This is the part I enjoy the most – paying this forward.  You recipients are obligated to do the same…

Shut Up Dad.wordpress.com

Dr. Bill Wooten.wordpress.com

Girl On the Contrary.wordpress.com

Letlifeinpractices.com

truthletsandthoughtbits.com

shoesonthewrongfeet.com

newsofthetimes.com

I’m following many more and with a little luck I’ll get one of these awards again, and I’ll applaud the efforts of others as well!  Thank you again – if I could draw, I’d post a very happy face.

 

An Exercise In Good Thought

I’m not sure how many of you remember the Saturday Night Live skits with Stuart Smalley.  His tag line was “I’m good enough.  I’m smart enough.  And doggone it, people like me.”  A somewhat insipid character in a blue cardigan and bad toupee routinely talking to himself in a mirror.  Somehow in retrospect it doesn’t sound very funny, but it became part of our social lexicon for a while.

When I was in grad school learning the ins and outs of various therapeutic interventions, I had the pleasure of meeting Dr. David Burns – one of the pre-eminent practitioners of cognitive therapy.  Although his lecture listed towards the yawning, he was a delightful person to speak with one-on-one.  I was nervous; he was not.  My tendency in these situations is to be as self-deprecating as possible – far better that I expose my multiple flaws before anyone else does.  And as I was tripping over my tongue with phenomenally irrelevant bits of personal data, I stopped and said, “I guess you’d suggest I change the tape in my head, huh?”  At which point he laughed and nodded and moved on to less neurotic company.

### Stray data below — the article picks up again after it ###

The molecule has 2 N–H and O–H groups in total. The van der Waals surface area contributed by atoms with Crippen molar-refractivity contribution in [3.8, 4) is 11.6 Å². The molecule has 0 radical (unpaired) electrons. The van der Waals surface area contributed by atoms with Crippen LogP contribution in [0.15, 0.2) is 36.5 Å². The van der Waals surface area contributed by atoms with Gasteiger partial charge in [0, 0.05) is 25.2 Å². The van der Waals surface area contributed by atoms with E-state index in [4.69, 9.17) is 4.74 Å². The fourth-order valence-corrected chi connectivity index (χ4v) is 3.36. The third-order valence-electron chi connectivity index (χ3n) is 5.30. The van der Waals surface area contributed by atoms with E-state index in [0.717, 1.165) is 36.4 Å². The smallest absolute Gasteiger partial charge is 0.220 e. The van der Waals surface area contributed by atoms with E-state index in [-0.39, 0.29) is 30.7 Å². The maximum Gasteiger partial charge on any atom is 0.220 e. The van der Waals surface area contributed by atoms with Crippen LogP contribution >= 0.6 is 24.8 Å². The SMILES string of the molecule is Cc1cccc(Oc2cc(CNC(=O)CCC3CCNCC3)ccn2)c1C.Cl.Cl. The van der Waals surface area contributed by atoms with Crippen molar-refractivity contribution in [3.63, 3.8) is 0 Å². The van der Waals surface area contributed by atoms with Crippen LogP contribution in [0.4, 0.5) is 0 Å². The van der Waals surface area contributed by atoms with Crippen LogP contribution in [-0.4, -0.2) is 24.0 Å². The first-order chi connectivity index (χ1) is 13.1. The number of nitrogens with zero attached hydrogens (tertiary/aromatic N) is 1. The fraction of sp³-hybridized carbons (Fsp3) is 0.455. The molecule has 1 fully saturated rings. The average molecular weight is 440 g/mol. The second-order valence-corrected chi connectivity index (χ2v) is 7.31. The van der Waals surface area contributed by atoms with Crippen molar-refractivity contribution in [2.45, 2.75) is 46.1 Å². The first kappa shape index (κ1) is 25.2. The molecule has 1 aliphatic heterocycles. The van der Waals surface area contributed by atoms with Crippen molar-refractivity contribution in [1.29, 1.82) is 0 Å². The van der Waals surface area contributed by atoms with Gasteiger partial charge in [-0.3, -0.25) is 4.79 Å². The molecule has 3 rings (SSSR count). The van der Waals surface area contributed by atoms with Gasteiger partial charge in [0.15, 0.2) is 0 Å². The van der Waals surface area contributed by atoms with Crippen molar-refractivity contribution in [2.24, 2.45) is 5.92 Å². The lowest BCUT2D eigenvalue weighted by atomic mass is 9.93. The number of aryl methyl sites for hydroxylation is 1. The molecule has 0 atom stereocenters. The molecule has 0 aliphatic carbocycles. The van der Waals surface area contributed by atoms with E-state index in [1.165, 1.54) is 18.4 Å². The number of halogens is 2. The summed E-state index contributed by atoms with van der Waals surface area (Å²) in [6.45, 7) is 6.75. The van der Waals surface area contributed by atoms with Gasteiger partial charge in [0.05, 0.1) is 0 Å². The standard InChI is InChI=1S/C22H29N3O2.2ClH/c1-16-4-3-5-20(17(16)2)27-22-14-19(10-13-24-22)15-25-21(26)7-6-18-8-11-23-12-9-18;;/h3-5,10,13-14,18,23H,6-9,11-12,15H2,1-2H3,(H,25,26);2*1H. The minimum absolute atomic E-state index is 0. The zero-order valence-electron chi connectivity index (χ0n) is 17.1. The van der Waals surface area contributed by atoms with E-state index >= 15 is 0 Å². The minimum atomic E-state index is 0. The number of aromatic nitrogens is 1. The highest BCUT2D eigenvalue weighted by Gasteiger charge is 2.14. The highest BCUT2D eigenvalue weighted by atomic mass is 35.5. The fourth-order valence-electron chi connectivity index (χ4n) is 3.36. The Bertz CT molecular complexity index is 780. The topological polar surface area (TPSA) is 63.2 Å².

Our ability to self-criticize is legendary.  People have written about it for years.  Woody Allen made his fortune exposing various elements of his imperfect self-perceptions to his audiences.  We can repeat certain tapes in our heads throughout our lives – never considering their veracity, shelf life or relevance.  I can hear certain voices in my head (relax, I’m not talking delusional here) that have asserted themselves on my self-image ever since I was a kid.  They still carry weight and define how I perceive myself.  I know on some level that it’s fiction.  I know it isn’t healthy.  And on some level I know I have to change the tape.  It hasn’t done me any good since I hit the ‘play’ button.  I mean come on, tapes are obsolete – what the hell am I doing with a cassette recorder in my head!!

There’s an element of ‘fake-it-til-you-make-it’ to cognitive therapy.  Changing the message that you have reacted to for years, replacing it with one that is more accurate, timely and of your own design sounds relatively benign.  The hard work comes into play as you exercise your mind (that sounded a little like Timothy Leary, didn’t it?)  – recognizing what thoughts promote feelings of insecurity and negative self-worth – and having the wherewithal to change them.  The theory is that we react emotionally to what we think, not vice versa.  You have to get into the habit of telling yourself the truth – and see how your heart responds to that reality.

This isn’t a paean to cognitive therapy, Dr. David Burns or Stuart Smalley.  It is a paean to you – for chances are good that some of what you react to through the course of a typical day has little to do with the moment itself and everything to do with some antiquated message that is integrated into your thought patterns.  You are smart enough and good enough and I’m pretty damn confident that people like you.  What are you going to do to like yourself?